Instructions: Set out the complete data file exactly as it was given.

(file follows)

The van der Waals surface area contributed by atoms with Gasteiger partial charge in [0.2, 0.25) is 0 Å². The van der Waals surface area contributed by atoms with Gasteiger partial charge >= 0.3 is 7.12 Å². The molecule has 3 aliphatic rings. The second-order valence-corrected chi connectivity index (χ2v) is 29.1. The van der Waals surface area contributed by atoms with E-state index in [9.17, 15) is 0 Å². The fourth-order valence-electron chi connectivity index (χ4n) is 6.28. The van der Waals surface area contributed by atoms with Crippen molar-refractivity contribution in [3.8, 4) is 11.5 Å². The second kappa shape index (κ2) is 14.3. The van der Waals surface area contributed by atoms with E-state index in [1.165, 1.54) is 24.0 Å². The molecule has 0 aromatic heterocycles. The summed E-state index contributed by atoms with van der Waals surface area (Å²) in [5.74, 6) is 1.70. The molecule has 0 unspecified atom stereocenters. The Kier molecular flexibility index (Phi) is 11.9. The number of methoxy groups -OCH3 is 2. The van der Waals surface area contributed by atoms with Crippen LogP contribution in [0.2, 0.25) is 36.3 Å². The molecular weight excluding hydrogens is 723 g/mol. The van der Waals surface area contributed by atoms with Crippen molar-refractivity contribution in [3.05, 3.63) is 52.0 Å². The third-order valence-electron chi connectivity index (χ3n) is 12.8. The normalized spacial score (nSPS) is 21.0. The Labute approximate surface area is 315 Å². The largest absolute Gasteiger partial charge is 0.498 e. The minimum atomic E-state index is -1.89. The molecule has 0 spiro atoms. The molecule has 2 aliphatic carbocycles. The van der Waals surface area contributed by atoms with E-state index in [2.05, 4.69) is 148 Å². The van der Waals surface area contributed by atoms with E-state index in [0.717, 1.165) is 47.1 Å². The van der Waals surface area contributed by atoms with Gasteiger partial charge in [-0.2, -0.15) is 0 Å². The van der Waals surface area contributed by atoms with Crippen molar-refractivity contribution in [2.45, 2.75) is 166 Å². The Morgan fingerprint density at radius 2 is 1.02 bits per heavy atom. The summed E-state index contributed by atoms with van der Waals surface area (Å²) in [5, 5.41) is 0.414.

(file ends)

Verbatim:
The van der Waals surface area contributed by atoms with Gasteiger partial charge in [0.2, 0.25) is 0 Å². The van der Waals surface area contributed by atoms with Gasteiger partial charge >= 0.3 is 7.12 Å². The molecule has 3 aliphatic rings. The second-order valence-corrected chi connectivity index (χ2v) is 29.1. The van der Waals surface area contributed by atoms with E-state index in [9.17, 15) is 0 Å². The fourth-order valence-electron chi connectivity index (χ4n) is 6.28. The van der Waals surface area contributed by atoms with Crippen molar-refractivity contribution in [3.8, 4) is 11.5 Å². The second kappa shape index (κ2) is 14.3. The van der Waals surface area contributed by atoms with E-state index in [1.165, 1.54) is 24.0 Å². The molecule has 0 aromatic heterocycles. The summed E-state index contributed by atoms with van der Waals surface area (Å²) in [5.74, 6) is 1.70. The molecule has 0 unspecified atom stereocenters. The Kier molecular flexibility index (Phi) is 11.9. The number of methoxy groups -OCH3 is 2. The van der Waals surface area contributed by atoms with Crippen LogP contribution in [0.2, 0.25) is 36.3 Å². The molecular weight excluding hydrogens is 723 g/mol. The van der Waals surface area contributed by atoms with Crippen molar-refractivity contribution in [3.05, 3.63) is 52.0 Å². The third-order valence-electron chi connectivity index (χ3n) is 12.8. The normalized spacial score (nSPS) is 21.0. The Labute approximate surface area is 315 Å². The largest absolute Gasteiger partial charge is 0.498 e. The minimum atomic E-state index is -1.89. The molecule has 0 spiro atoms. The molecule has 2 aliphatic carbocycles. The van der Waals surface area contributed by atoms with E-state index in [2.05, 4.69) is 148 Å². The van der Waals surface area contributed by atoms with E-state index in [0.717, 1.165) is 47.1 Å². The van der Waals surface area contributed by atoms with Gasteiger partial charge in [-0.2, -0.15) is 0 Å². The van der Waals surface area contributed by atoms with Crippen molar-refractivity contribution in [2.45, 2.75) is 166 Å². The Morgan fingerprint density at radius 2 is 1.02 bits per heavy atom. The summed E-state index contributed by atoms with van der Waals surface area (Å²) in [5, 5.41) is 0.414.